We replaced four boxes and put an extra one up, making it forty boxes in total all ready to provide homes for Pied Flycatchers this year. When I was checking one of the boxes I noticed a large dollop of frog spawn on it. How on earth had that got there was my thought. Most of it looked viable, so I found a plastic bag in my rucksack, poured some water into it from my water bottle and deposited the frog spawn in the bag. I knew of two ponds on site, so on our way out I placed the frog spawn in one of the ponds.

 Frog spawn on a nest box lid!

A friend in Northumberland, Stewart, thought that the most likely explanation was that the frog in question was probably being carried off by a predator, such as a Corvid or Grey Heron, and the frog shed it's spawn, and the rest is history as they say. And I agree with Stewart's theory.

Monday saw me carrying out the penultimate wintering bird survey at my northwest Cumbrian survey site. I had clear skies with a 15 mph northwesterly wind. It was a pleasant day, but one of my quietest surveys here, particularly on the sea.

 Even though it was quiet the Coltsfoot (above) and Primrose (below),
brightened up the morning!

One of the first things we had was a flock of 38 Whooper Swans at sea heading towards the Mull of Galloway, and it made me think that perhaps it was going to be an interesting morning. As I sated before the sea was very quiet with just a single Common Scoter and an Auk sp. recorded. There was very little vis, other than a handful of Meadow Pipits north, and the only grounded migrant was a single Goldcrest.

The breeding bird flag was flown by a pair of Ravens, two pairs of Stonechats and 44 Fulmars on the cliffs to the south.

Yesterday I was at my survey site in Cheshire and I was surprised to find a ground frost on arrival at 6:00 am. A few Tree Sparrows were calling from the hedgerows as I walked round and I had eight in total. Other farmland birds included fifty Linnets, a female Yellowhammer, three Skylarks, nine Lapwings and two Song Thrushes.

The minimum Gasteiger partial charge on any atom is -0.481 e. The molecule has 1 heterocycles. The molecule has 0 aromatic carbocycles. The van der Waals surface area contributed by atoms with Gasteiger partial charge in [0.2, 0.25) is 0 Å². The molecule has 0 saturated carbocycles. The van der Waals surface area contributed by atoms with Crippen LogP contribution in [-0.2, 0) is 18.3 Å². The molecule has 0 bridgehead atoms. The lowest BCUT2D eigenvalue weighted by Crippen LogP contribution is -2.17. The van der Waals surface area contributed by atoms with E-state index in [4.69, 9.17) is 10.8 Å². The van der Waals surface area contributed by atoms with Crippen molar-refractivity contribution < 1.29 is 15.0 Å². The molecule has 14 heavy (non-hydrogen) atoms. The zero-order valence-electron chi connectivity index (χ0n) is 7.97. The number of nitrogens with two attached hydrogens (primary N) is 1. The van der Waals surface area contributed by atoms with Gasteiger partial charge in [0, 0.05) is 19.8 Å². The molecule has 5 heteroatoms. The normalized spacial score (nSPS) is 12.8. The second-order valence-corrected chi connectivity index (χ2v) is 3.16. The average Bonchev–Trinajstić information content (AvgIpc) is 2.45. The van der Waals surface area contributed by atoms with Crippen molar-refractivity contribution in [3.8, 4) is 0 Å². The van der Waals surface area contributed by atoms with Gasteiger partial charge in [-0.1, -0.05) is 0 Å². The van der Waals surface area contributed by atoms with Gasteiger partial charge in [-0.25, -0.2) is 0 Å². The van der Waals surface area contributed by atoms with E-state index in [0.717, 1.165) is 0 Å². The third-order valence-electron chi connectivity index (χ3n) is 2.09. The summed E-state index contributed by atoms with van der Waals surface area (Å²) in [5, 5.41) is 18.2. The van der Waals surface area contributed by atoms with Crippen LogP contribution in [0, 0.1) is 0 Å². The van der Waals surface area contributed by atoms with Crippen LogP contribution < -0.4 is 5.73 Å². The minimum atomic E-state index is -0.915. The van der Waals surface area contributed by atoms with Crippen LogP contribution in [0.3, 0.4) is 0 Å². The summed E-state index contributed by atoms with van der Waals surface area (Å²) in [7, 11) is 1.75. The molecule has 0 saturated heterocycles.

Sunrise in Cheshire

A Brambling was noteworthy, and the only raptors I had were two Buzzards. The Snipe were still roosting in the maize stubble and I had 34 in total. This was my last visit to this site, and as I have completed breeding bird surveys here as well, I have got to know the site and grown to like it.

Tomorrow is an early alarm call, and depending on how brave or stupid I'm feeling when I go to bed, it will be a 2:45 am alarm call at the earliest and 3:45 am at the latest! Ouch!

Saturday 9 March 2019


There is always something of interest when out in the natural world, that's the nature of it, but sometimes it is less exciting and perhaps a bit more routine. And routine it was yesterday morning,when I was at one of my wintering bird survey sites close to home. This site comprises of intensive grassland, a small area of even-aged woodland and a small stretch of a tidal watercourse. In fact it has routine written all over it!

I knew that rain was going to come in around lunchtime, and I had to get three and half hours of survey time in before the rain arrived. When I started my survey I had full cloud cover with a 10-15 mph SW wind, and by the end it was raining! Thankfully the rain started off quite light, and it only increased in intensity for the last twenty minutes of the survey when I was back under some shelter at my VP.

Bordering the site is a Rookery with about twenty pairs of Rooks in residence. They were coming and going all morning flying from the Rookery to feeding areas and back again, and were quite entertaining. Chaffinches were mainly paired up with several singing males dotted about the site, but there was still a flock of fifteen mobile birds moving around feeding areas.